High Country Running: Flagstaff to Grand Canyon Stagecoach Ultra Marathon and Relay Flag-Canyon Ultra set to be a reality

High Country Running: Flagstaff to Grand Canyon Stagecoach Ultra Marathon and Relay Flag-Canyon Ultra set to be a reality

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One hundred twenty-one years ago, travel to the Grand Canyon was a pipe dream for most Americans. That all changed on May 16, 1892. The Atlantic and Pacific Railroad had reached Flagstaff and Williams 10 years earlier. Stagecoaches had operated in both towns to the Grand Canyon; however, with financing from the Atlantic and Pacific a reality, the battle for the title “Gateway to the Grand Canyon” erupted.

Financiers chose Flagstaff, and from 1892 to 1900, tourists traveled the dusty and sometimes muddy wagon road in one or two days. Along the way there were stagecoach stops to rest and exchange horses, and even a hotel for tourists to spend the night. While the stagecoach operated less than 10 years, it served to spread the word about the wonders of the northern Arizona landscape. In September 1901, the Grand Canyon Railway provided a much quicker route from Williams to the South Rim of the Canyon, and the stagecoach line fell into obscurity.

Today, residents of northern Arizona can thank authors Richard and Sherry Mangum for bringing this important piece of our history back to life. Their book, “Grand Canyon-Flagstaff Stage Coach Line, A History and Exploration Guide,” has inspired many locals to explore the route that has changed very little since its abandonment in 1901.

For as many years as I can remember, there has been talk about staging a 100-mile ultra marathon in Flagstaff. Now, that is no longer a pipe dream. With the completion of the 800-mile- long Arizona Trail less than two years ago, there is now a means to get to the Canyon and log a century of miles along the way. Local runners have much to celebrate.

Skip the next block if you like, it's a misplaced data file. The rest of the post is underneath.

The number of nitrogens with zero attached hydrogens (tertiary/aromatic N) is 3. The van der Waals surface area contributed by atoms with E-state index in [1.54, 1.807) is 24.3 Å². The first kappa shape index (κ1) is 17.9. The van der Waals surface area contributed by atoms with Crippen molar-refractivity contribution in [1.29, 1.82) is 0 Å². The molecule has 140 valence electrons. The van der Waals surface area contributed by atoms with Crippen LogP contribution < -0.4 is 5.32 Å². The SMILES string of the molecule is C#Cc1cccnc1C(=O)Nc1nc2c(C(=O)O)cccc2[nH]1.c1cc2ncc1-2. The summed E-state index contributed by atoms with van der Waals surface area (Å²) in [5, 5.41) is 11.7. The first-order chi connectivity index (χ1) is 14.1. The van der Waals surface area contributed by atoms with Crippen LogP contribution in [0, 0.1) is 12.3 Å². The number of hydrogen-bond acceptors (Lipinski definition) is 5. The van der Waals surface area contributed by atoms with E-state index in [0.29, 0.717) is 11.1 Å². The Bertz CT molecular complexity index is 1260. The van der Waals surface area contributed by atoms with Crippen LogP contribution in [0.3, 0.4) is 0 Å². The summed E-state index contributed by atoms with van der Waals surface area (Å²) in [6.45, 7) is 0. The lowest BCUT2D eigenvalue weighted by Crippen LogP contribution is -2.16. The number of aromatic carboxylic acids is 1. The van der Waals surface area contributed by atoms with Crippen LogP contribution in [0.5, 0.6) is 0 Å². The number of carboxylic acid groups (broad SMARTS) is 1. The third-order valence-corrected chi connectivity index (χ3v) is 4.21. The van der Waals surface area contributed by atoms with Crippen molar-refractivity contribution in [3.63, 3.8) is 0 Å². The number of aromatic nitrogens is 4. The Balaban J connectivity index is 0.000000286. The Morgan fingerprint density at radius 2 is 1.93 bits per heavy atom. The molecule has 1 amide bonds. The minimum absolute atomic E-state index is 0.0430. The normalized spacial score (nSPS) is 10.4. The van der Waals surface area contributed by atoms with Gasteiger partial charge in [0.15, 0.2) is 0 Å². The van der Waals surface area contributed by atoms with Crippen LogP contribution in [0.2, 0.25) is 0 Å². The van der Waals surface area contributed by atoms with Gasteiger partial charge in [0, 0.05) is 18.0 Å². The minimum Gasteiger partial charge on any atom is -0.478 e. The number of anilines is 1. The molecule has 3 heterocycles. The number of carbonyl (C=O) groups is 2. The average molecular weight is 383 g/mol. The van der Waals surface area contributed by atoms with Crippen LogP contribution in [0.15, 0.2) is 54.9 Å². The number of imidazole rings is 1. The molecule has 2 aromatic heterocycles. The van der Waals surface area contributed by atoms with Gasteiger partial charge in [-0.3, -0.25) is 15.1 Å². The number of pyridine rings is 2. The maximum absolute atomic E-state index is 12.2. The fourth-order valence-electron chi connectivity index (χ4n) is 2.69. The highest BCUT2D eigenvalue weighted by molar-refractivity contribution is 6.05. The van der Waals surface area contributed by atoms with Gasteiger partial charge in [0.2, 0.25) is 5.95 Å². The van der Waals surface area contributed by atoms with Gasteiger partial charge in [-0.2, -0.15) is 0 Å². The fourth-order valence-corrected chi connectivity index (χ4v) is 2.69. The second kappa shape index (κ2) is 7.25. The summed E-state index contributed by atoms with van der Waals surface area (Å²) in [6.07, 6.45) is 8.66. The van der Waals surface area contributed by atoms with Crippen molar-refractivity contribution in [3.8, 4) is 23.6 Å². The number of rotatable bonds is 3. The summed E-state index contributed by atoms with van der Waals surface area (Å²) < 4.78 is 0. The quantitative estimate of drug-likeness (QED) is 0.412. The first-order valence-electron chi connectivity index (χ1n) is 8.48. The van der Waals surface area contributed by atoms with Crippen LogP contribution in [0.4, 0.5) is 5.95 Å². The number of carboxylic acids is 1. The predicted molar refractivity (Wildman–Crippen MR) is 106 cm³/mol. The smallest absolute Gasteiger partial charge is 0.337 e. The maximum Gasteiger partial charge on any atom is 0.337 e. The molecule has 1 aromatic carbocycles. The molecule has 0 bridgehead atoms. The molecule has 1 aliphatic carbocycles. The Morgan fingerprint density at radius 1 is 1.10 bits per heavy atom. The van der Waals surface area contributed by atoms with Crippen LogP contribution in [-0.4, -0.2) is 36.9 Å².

On Oct. 19-20, race director and long-distance coach Ian Torrence will host the first-ever Flagstaff to Grand Canyon Stagecoach Ultra Marathon and Relay. If you don’t have the endurance to cover 100 miles, you can still participate by getting four to six of your friends to participate in the relay event. Starting at 2 p.m. on Oct. 19, runners will begin near the Hot Shot Ranch off Snowbowl Road and head north on the Arizona Trail. As the hours pass, they will eventually cover miles under a full moon and ultimately finish at the IMAX theater in Tusayan near the south entrance to Grand Canyon National Park.

Participants will pass through the same places that the first tourists experienced. They will leave the tall pines in Flagstaff and slowly drop through the pinon and juniper woodlands out onto the open grasslands managed by Babbitt Ranches.

Near halfway, the course climbs onto the Coconino Plateau, where runners will finish, shaded by the tall ponderosa pines of the Kaibab National Forest.

Along the route, there will be aid stations at the original stagecoach stops at the Nature Conservancy’s Hart Prairie Preserve, the Babbitt’s East Cedar and Tub Ranches, and in the Kaibab National Forest at Moqui Stage Station and Hull Cabin. Land managers along the route have all gone to great lengths to preserve these historic sites. Very little has changed across this magnificent landscape, and the connection to the past under a full moon promises to be exhilarating. The event benefits the Arizona Trail Association. To register for the race and learn about all the details, visit http://www.aztrail.org/ultrarun/. Richard and Sherry Mangum’s book can be found at many local retailers.

Neil Weintraub is a co-founder of Northern Arizona Trail Runners Association and directs the upcoming sold-out Soulstice Mountain Trail Run. To learn more about trail running in Flagstaff, visit http://www.natra.org.

Myles Schrag is coordinating editor for High Country Running. He welcomes submissions (500-word maximum) from runners of all levels about any aspect of the local running scene. You can reach him at myless@hkusa.com.


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